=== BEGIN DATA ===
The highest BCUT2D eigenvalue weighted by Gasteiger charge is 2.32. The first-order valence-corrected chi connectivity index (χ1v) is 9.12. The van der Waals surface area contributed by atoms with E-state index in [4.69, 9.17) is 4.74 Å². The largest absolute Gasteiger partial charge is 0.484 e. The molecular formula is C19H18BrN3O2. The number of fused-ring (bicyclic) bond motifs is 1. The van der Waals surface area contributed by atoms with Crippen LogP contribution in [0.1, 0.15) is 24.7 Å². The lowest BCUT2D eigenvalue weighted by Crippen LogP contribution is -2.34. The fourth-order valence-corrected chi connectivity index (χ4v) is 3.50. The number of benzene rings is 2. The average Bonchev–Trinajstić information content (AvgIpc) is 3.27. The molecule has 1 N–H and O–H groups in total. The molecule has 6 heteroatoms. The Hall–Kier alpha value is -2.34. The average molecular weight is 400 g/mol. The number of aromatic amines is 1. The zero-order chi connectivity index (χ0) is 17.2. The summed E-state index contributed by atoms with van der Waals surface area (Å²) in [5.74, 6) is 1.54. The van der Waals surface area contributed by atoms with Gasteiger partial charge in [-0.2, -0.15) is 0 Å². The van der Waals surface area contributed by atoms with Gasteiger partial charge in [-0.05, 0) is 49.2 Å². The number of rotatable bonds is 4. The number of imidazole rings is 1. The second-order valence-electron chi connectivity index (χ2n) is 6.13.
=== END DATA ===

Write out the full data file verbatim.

The highest BCUT2D eigenvalue weighted by Gasteiger charge is 2.32. The first-order valence-corrected chi connectivity index (χ1v) is 9.12. The van der Waals surface area contributed by atoms with E-state index in [4.69, 9.17) is 4.74 Å². The largest absolute Gasteiger partial charge is 0.484 e. The molecular formula is C19H18BrN3O2. The number of fused-ring (bicyclic) bond motifs is 1. The van der Waals surface area contributed by atoms with Crippen LogP contribution in [0.1, 0.15) is 24.7 Å². The lowest BCUT2D eigenvalue weighted by Crippen LogP contribution is -2.34. The fourth-order valence-corrected chi connectivity index (χ4v) is 3.50. The number of benzene rings is 2. The average Bonchev–Trinajstić information content (AvgIpc) is 3.27. The molecule has 1 N–H and O–H groups in total. The molecule has 6 heteroatoms. The Hall–Kier alpha value is -2.34. The average molecular weight is 400 g/mol. The number of aromatic amines is 1. The zero-order chi connectivity index (χ0) is 17.2. The summed E-state index contributed by atoms with van der Waals surface area (Å²) in [5.74, 6) is 1.54. The van der Waals surface area contributed by atoms with Gasteiger partial charge in [-0.2, -0.15) is 0 Å². The van der Waals surface area contributed by atoms with Gasteiger partial charge in [-0.05, 0) is 49.2 Å². The number of rotatable bonds is 4. The number of imidazole rings is 1. The second-order valence-electron chi connectivity index (χ2n) is 6.13.